Rap Genius founders Tom Lehman, Ilan Zechory, and Mahbod Moghadam.

Rap Genius, the site for recording and annotating rap lyrics, is expanding beyond rap. The company just tweaked the homepage to show off its three recently-launched sections: Poetry Genius, which covers literature; Rock Genius, which covers rock, pop, country music, and more; and News Genius, which is a bit of a catch-all. The new categories are part of the startup's plan to annotate the internet, which it announced back in October when it raised $15 million from major Silicon Valley investors.

"The true promise of the site is to take it beyond hip-hop, beyond music, and analyze, break down, and show the context behind the text for every form of text," co-founder Tom Lehman told The Verge.

Like Rap Genius, the new sections rely on users to upload and annotate content. The annotations are then reviewed by volunteer editors, similar to the way Wikipedia works. Most of Rap Genius is text, but the site is built to handle audio and video annotations as well.

Users started uploading non-rap content early on

Rap Genius has had a lot of success building a site around rap lyrics, but its users started uploading non-rap content fairly early on. Martin Luther King's "I Have a Dream" speech has been annotated, as have many of President Barack Obama's. Herman Melville's Moby Dick is on the site, broken down by chapters. Cop-turned-killer Chris Dorner's manifesto went viral after it was dissected on the site. Sports games are also being analyzed on News Genius.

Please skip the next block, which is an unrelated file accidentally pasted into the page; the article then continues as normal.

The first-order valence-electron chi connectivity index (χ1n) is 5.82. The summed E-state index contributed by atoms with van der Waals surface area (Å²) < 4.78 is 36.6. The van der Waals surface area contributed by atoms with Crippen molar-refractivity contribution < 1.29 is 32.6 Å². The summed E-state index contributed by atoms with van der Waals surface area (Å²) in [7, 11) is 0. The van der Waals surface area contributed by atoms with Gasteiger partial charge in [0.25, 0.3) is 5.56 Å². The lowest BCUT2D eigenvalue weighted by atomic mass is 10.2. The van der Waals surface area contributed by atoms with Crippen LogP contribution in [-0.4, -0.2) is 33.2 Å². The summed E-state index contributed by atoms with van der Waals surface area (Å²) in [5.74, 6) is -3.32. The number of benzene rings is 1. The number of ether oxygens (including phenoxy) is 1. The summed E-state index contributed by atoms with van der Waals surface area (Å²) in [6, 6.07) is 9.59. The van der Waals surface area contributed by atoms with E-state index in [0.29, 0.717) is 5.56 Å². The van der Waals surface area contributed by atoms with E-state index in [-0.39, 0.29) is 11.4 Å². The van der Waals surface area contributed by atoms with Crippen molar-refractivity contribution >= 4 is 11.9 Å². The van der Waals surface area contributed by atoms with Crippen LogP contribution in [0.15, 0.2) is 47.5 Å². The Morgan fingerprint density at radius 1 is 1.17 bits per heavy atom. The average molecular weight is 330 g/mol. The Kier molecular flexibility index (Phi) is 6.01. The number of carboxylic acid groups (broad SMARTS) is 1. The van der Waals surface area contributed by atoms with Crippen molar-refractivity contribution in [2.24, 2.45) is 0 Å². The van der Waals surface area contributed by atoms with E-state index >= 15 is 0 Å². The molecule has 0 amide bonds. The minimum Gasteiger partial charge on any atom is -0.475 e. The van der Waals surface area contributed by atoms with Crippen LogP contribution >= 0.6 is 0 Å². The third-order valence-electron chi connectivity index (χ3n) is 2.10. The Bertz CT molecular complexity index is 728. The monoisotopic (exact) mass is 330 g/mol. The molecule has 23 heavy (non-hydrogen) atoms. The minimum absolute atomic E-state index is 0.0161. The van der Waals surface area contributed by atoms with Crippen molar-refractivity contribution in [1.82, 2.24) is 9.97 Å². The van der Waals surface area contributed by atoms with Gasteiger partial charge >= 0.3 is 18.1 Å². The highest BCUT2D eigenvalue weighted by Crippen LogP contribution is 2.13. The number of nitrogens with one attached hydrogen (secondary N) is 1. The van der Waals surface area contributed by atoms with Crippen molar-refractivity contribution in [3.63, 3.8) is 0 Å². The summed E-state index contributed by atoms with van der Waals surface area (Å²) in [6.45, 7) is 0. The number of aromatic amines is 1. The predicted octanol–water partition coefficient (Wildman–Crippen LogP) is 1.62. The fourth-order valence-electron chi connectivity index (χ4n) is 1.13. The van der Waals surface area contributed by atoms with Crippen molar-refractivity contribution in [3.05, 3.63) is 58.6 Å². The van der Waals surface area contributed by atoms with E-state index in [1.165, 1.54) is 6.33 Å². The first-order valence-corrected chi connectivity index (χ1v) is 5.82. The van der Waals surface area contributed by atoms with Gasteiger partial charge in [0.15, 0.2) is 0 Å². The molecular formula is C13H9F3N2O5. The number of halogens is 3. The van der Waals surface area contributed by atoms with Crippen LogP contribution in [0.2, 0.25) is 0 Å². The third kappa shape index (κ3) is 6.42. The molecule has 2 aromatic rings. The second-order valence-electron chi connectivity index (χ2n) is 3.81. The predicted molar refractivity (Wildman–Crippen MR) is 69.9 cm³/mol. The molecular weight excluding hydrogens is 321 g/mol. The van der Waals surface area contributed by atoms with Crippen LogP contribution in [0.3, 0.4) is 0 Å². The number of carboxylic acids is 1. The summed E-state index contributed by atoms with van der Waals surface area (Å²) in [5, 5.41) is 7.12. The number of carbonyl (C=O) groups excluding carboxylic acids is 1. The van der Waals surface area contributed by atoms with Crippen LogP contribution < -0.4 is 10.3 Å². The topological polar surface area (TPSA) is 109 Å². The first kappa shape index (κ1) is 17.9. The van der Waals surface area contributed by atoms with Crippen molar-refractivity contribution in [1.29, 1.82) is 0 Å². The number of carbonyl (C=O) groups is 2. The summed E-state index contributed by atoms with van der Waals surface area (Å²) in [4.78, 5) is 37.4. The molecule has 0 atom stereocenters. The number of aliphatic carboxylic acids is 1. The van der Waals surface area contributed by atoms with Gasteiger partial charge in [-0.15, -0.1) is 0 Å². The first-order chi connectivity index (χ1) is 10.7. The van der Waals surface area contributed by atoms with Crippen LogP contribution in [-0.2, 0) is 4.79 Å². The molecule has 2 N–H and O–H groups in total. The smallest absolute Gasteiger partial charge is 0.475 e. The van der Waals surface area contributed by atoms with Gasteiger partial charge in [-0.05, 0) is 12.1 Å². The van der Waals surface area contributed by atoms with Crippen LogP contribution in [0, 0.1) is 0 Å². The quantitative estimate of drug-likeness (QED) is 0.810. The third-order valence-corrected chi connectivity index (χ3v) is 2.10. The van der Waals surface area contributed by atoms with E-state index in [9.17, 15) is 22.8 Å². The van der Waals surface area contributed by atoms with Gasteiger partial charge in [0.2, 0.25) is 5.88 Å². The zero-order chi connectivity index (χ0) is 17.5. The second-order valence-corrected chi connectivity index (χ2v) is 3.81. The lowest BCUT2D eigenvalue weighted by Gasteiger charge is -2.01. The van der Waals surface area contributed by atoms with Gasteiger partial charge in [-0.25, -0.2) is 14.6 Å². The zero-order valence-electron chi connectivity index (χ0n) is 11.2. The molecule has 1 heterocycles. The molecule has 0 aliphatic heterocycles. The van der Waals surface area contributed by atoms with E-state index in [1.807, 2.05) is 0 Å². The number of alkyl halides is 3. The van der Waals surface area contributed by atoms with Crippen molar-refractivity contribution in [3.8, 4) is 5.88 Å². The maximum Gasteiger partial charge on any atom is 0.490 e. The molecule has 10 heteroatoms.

The new sections have been live for about a week, but they were somewhat hidden. Today Rap Genius debuted a prominent dropdown menu that navigates between the sites, which are all hosted on rapgenius.com for now but will move to their own domains within the next month. Poetry Genius, Rock Genius, and News Genius have most of the same functionality as Rap Genius, including IQ points for adding annotations and "verified" user accounts.

Once Poetry, Rock, and News are established, the startup will tackle other broad areas. There is talk of Art Genius, for example, which will allow users to annotate a canvas. "This project cannot stop at hip-hop," Lehman said. "This is just the beginning."